A new report has found a big increase in the amount of high alcohol content drinks on sale to New Zealanders.
The latest Statistics New Zealand report into Alcohol Available for Consumption found the total amount of alcoholic drinks on sale in New Zealand rose by 0.6 per cent in the year to December 2010.
But the amount of pure alcohol available from those drinks rose 5.5 per cent to 33 million litres in 2010.
That meant 9.6 litres of alcohol was available to every person aged 15 and over during the year.
Government statistician Geoff Bascand said the rising availability of higher alcohol drinks such as spirits and wine was behind that increase.
Supply of spirits with more than 23 per cent alcohol content rose 20 per cent to more than 13 million litres in 2010.
The volume of wine available for consumption increased 7.7 per cent to 103 million litres, with increases in both lower and higher percentage varieties.
That was offset by a decline in the amount of beer consumed - down 2.2 per cent to 299 million litres.
However the decline was seen primarily in beer with an alcohol content of 4.35 per cent or less.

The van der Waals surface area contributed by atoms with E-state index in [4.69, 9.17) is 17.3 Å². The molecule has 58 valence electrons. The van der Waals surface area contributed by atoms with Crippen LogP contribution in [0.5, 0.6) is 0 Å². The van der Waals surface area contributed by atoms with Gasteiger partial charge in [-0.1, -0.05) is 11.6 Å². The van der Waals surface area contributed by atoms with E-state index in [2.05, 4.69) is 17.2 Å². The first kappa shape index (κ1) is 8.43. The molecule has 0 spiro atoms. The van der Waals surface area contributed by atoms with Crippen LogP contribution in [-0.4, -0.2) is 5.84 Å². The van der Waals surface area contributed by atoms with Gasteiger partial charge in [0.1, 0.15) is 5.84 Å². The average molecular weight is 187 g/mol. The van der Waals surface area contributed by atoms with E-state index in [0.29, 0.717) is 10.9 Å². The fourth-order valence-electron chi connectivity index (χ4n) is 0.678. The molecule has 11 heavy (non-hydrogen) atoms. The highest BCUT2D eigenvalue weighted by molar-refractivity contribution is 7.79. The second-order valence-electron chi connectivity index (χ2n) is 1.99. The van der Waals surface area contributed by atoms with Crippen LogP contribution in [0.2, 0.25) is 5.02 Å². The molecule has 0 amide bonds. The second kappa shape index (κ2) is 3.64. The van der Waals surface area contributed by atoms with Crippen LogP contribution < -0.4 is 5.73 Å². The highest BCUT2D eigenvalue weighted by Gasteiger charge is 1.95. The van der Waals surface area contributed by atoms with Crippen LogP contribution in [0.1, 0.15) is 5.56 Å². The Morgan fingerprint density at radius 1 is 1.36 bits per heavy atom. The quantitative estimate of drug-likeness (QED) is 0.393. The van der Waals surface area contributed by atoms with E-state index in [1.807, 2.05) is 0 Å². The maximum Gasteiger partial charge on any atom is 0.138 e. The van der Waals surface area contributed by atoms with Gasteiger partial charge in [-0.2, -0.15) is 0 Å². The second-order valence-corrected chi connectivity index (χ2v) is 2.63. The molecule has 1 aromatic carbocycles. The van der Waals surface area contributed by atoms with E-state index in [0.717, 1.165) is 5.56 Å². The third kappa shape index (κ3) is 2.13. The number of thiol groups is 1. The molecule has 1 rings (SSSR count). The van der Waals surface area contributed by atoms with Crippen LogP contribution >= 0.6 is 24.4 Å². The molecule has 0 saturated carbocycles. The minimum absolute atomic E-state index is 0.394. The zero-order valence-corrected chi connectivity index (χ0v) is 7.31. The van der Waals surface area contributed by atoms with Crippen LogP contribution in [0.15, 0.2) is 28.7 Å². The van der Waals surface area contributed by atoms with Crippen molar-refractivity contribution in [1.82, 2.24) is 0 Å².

The amount of beer with an alcohol content greater than five per cent available rose 26 per cent to 8.8 million litres.
A Statistics NZ analyst said the report appeared to show a swing towards New Zealanders consuming more high alcohol content drinks.
The increase in the amount of spirits available was particularly large and that contributed strongly to the rising amount of pure alcohol on sale, he said.
The Alcohol Available for Consumption report measures the quantities of alcoholic drinks released to New Zealand's domestic market and its results do not necessarily measure actual consumption across the country.
Information for the report is taken from the New Zealand Customs Service (NZCS) and Statistics New Zealand's merchandise trade statistics.